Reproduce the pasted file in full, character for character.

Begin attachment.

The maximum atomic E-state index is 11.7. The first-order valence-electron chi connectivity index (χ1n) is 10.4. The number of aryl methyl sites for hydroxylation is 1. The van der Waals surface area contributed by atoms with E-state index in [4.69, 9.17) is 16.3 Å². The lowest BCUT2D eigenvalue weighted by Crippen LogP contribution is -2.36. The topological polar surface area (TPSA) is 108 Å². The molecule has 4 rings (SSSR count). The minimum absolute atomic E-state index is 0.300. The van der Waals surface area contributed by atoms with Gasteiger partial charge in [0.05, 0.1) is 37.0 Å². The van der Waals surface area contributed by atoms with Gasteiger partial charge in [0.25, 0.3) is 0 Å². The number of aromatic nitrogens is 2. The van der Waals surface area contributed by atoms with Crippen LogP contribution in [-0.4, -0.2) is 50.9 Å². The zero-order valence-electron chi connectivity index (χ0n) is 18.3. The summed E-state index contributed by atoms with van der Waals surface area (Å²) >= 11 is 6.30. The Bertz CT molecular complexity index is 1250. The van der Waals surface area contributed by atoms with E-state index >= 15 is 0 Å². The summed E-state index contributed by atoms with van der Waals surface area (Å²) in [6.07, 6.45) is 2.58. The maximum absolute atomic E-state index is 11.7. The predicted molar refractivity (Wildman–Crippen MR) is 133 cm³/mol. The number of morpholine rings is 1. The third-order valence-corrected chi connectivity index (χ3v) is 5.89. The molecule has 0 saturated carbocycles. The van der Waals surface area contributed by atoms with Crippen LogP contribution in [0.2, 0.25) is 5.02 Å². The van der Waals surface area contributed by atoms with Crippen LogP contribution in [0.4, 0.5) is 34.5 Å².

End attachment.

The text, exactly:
The maximum atomic E-state index is 11.7. The first-order valence-electron chi connectivity index (χ1n) is 10.4. The number of aryl methyl sites for hydroxylation is 1. The van der Waals surface area contributed by atoms with E-state index in [4.69, 9.17) is 16.3 Å². The lowest BCUT2D eigenvalue weighted by Crippen LogP contribution is -2.36. The topological polar surface area (TPSA) is 108 Å². The molecule has 4 rings (SSSR count). The minimum absolute atomic E-state index is 0.300. The van der Waals surface area contributed by atoms with Gasteiger partial charge in [0.05, 0.1) is 37.0 Å². The van der Waals surface area contributed by atoms with Gasteiger partial charge in [0.25, 0.3) is 0 Å². The number of aromatic nitrogens is 2. The van der Waals surface area contributed by atoms with Crippen LogP contribution in [-0.4, -0.2) is 50.9 Å². The zero-order valence-electron chi connectivity index (χ0n) is 18.3. The summed E-state index contributed by atoms with van der Waals surface area (Å²) >= 11 is 6.30. The Bertz CT molecular complexity index is 1250. The van der Waals surface area contributed by atoms with E-state index >= 15 is 0 Å². The summed E-state index contributed by atoms with van der Waals surface area (Å²) in [6.07, 6.45) is 2.58. The maximum absolute atomic E-state index is 11.7. The predicted molar refractivity (Wildman–Crippen MR) is 133 cm³/mol. The number of morpholine rings is 1. The third-order valence-corrected chi connectivity index (χ3v) is 5.89. The molecule has 0 saturated carbocycles. The van der Waals surface area contributed by atoms with Crippen LogP contribution in [0.2, 0.25) is 5.02 Å². The van der Waals surface area contributed by atoms with Crippen LogP contribution in [0.4, 0.5) is 34.5 Å².